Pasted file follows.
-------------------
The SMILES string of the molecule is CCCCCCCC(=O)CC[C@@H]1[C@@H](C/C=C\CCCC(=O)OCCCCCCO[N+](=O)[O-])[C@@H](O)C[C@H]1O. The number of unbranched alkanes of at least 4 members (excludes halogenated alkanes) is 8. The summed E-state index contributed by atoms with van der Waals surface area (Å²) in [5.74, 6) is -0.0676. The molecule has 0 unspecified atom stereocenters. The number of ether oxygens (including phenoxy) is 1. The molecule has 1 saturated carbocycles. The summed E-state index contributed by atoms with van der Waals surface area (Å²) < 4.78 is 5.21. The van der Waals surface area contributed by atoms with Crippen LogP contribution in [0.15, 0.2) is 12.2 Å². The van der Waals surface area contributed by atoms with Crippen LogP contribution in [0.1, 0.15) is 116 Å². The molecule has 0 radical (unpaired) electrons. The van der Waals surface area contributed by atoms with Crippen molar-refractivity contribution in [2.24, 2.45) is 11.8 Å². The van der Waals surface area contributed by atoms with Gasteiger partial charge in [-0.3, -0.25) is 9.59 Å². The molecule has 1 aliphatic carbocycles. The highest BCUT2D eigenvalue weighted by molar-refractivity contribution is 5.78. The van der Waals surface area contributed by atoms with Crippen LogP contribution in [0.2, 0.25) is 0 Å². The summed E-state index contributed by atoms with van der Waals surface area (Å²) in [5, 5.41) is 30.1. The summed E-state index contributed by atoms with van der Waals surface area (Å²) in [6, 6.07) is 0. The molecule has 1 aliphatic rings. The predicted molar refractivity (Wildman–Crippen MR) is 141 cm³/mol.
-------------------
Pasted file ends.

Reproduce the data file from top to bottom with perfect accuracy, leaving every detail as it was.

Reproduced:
The SMILES string of the molecule is CCCCCCCC(=O)CC[C@@H]1[C@@H](C/C=C\CCCC(=O)OCCCCCCO[N+](=O)[O-])[C@@H](O)C[C@H]1O. The number of unbranched alkanes of at least 4 members (excludes halogenated alkanes) is 8. The summed E-state index contributed by atoms with van der Waals surface area (Å²) in [5.74, 6) is -0.0676. The molecule has 0 unspecified atom stereocenters. The number of ether oxygens (including phenoxy) is 1. The molecule has 1 saturated carbocycles. The summed E-state index contributed by atoms with van der Waals surface area (Å²) < 4.78 is 5.21. The van der Waals surface area contributed by atoms with Crippen LogP contribution in [0.15, 0.2) is 12.2 Å². The van der Waals surface area contributed by atoms with Crippen LogP contribution in [0.1, 0.15) is 116 Å². The molecule has 0 radical (unpaired) electrons. The van der Waals surface area contributed by atoms with Crippen molar-refractivity contribution in [2.24, 2.45) is 11.8 Å². The van der Waals surface area contributed by atoms with Gasteiger partial charge in [-0.3, -0.25) is 9.59 Å². The molecule has 1 aliphatic carbocycles. The highest BCUT2D eigenvalue weighted by molar-refractivity contribution is 5.78. The van der Waals surface area contributed by atoms with Crippen LogP contribution in [0.2, 0.25) is 0 Å². The summed E-state index contributed by atoms with van der Waals surface area (Å²) in [5, 5.41) is 30.1. The summed E-state index contributed by atoms with van der Waals surface area (Å²) in [6, 6.07) is 0. The molecule has 1 aliphatic rings. The predicted molar refractivity (Wildman–Crippen MR) is 141 cm³/mol.